The sole question raised is whether the bill of complaint and supporting affidavits, in view of the rebutting affidavits filed by the appellees, made so clear a case of unreasonable, arbitrary, or confiscatory action on the part of the Corporation Commission as to call for an interlocutory injunction. The attempt was to show that there was no reasonable necessity for the Commission's order, in view of the character of the community to be served, the amount of traffic over the line, the financial condition of complainant, the nature and extent of the service already rendered and capable of being rendered with the existing facilities, and the advantage to accrue to the public as compared with the expenditures to be sustained by complainant in complying with the order. But the facts and the inferences were much in dispute. Complainant is not required to open up new territory, but only to give better service upon a street already occupied by it under a public franchise. Its line of railway on Washington Street is already double-tracked for a distance of 14 blocks in the business section of the city. The 10 blocks now required to be double-tracked lie between the business section and the state Capitol, where are located the offices of the governor, the assembly chambers of the state legislature, the court room of the supreme court of the State and the chambers of the judges, the law library of the State, and the offices of the secretary of state, the attorney general, the corporation commission, and other state officials. On the line is located a public library and a park, both much frequented, while in the vicinity of the state Capitol there is an estimated population of from 1,200 to 1,500, the city as a whole having an estimated population of 25,000. There is abundant evidence of substantial inconvenience to the public owing to the fact that there is but a single track with one turnout between Seventh and Seventeenth Avenues, and some evidence tending to create an inference that the revenues of the company would be materially increased by the double-tracking. The Commission's order appears to have been made after full hearing and investigation respecting these matters. And, upon the whole, we agree with the court below that the presumption of reasonableness existing in favor of the action of the Commission was not overcome in the showing that was made upon the application for an injunction.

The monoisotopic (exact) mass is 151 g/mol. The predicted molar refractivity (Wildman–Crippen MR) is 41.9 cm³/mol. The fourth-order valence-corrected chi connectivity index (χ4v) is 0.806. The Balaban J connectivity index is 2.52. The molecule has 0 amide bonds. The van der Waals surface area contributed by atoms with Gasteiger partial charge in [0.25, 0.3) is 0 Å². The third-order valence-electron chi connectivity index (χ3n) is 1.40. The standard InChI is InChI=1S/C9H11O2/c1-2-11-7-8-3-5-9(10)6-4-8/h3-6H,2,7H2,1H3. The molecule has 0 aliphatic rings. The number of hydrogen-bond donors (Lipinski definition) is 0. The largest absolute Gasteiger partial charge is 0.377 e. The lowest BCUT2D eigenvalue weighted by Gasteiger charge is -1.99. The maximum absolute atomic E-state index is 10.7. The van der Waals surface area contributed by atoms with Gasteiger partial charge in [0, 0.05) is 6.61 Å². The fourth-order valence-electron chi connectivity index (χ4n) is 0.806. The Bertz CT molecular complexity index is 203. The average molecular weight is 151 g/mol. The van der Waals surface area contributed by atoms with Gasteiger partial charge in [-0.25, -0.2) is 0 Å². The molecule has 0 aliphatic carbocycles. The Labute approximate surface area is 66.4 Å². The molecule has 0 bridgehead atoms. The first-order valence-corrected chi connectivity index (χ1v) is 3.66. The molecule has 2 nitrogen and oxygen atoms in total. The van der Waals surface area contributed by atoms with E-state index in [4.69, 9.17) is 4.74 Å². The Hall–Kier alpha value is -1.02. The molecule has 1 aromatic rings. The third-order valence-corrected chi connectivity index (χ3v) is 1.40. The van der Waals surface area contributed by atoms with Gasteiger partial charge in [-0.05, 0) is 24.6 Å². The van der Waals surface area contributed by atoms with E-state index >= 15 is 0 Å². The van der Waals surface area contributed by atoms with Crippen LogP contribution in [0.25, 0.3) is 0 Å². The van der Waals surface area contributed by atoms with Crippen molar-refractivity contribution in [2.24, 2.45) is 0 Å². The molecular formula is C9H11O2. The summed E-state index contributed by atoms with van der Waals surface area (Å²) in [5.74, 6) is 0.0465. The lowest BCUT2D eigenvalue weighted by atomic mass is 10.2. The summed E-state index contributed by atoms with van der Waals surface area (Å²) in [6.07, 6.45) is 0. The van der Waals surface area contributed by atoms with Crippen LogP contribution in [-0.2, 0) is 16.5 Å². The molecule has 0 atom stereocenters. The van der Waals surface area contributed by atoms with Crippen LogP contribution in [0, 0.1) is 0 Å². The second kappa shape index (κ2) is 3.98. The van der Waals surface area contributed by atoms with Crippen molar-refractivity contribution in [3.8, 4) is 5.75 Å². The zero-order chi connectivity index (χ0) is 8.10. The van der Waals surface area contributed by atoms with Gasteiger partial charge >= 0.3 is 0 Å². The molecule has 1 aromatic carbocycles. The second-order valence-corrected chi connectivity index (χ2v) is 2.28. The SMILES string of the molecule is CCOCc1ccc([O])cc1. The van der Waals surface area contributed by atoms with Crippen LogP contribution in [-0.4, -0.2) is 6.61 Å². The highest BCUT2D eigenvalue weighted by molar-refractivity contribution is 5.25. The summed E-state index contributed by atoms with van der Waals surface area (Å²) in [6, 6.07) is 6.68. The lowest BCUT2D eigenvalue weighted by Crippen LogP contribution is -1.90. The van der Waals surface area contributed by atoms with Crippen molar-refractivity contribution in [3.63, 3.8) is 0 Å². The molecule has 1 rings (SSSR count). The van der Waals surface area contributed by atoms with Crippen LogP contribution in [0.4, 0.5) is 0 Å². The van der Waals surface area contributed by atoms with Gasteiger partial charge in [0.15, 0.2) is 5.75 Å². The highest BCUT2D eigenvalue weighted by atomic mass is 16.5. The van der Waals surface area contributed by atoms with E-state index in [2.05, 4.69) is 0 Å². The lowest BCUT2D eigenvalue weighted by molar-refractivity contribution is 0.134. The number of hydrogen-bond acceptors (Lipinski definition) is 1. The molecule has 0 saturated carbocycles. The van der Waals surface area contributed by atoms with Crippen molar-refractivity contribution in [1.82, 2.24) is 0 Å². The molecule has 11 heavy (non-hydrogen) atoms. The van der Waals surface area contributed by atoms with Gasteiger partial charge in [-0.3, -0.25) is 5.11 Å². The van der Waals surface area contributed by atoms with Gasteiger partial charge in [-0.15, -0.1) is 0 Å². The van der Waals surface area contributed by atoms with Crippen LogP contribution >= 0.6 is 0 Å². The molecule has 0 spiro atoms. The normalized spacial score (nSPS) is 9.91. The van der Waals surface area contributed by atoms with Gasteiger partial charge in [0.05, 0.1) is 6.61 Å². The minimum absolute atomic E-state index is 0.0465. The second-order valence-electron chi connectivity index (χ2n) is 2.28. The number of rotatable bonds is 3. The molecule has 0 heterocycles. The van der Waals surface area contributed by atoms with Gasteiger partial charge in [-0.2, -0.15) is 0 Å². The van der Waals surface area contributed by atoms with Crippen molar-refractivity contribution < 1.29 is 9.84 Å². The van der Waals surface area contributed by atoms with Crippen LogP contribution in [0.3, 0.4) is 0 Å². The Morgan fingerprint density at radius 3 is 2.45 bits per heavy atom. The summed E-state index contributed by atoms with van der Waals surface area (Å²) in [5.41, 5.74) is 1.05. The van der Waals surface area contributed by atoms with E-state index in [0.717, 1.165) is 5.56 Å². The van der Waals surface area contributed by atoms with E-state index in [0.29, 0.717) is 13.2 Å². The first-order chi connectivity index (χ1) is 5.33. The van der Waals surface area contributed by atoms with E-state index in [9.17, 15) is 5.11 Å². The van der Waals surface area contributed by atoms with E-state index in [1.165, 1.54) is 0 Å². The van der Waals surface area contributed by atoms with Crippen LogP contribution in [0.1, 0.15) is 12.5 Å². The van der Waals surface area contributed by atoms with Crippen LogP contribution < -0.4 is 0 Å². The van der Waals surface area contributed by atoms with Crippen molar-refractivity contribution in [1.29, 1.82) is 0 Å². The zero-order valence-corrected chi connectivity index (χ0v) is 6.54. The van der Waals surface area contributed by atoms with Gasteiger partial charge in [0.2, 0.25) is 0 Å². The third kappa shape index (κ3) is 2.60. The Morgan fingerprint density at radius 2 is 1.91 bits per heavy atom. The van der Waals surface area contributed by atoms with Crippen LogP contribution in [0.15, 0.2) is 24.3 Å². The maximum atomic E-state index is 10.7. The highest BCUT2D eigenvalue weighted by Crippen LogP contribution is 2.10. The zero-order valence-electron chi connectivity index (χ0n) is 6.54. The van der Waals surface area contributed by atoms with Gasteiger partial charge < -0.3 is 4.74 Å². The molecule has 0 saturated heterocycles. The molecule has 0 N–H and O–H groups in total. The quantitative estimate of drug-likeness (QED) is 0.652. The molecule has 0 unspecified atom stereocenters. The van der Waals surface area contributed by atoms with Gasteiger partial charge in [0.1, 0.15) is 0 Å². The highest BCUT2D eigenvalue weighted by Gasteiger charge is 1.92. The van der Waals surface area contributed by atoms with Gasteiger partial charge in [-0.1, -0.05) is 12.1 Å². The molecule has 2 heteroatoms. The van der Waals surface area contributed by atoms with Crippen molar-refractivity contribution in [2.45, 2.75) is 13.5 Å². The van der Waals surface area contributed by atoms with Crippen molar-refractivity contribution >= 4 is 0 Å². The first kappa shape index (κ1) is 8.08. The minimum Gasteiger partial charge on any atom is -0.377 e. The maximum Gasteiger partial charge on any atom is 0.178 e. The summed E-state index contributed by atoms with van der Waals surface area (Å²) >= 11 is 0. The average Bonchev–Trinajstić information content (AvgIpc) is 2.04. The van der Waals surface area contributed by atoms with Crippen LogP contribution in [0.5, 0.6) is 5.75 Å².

The penalty provisions, except as a ground for invoking the jurisdiction of a Federal court in equity, are not relied upon by appellant. They are contained in certain sections of the constitution and statutes of Arizona applicable to public service corporations. Constitution, Art. XV, §§ 16 and 17; Public Service Corporation Act, Laws 1912, ch. 90, §§ 65, 68, 74 a & b, 76, 77, 79, 81; Rev. Stat. 1913, §§ 2341, 2344, 2350 a & b, 2352, 2353, 2355, 2357. They are clearly separable from the order of the Commission and the constitutional and statutory provisions under which it was made. Constitution, Art. XV, § 5; Public Service Corporation Act, Laws 1912, ch. 90, § 36; Rev. Stat. 1913, § 2312.

Therefore, in advance of an attempt to enforce the penalty provisions, we need not pass judgment upon them. Grenada Lumber Co. v. Mississippi, 217 U.S. 433, 443; West. Un. Tel. Co. v. Richmond, 224 U.S. 160, 172; The Minnesota Rate Cases, 230 U.S. 352, 380; Louis. & Nash. R.R. v. Garrett, 231 U.S. 298, 319; Grand Trunk Ry. v. Michigan Ry. Comm., 231 U.S. 457, 473; Ohio Tax Cases, 232 U.S. 576, 594.

The court below expressed the view that the cause should be retained in order to restrain prosecutions for penalties during such time as would be reasonably required to enable the corporation to comply with the order of the Commission. The court's order, as entered upon complainant's application, contains no provision upon the subject. Our affirmance of that order will be without prejudice to the authority of the District Court to deal with the question of penalties.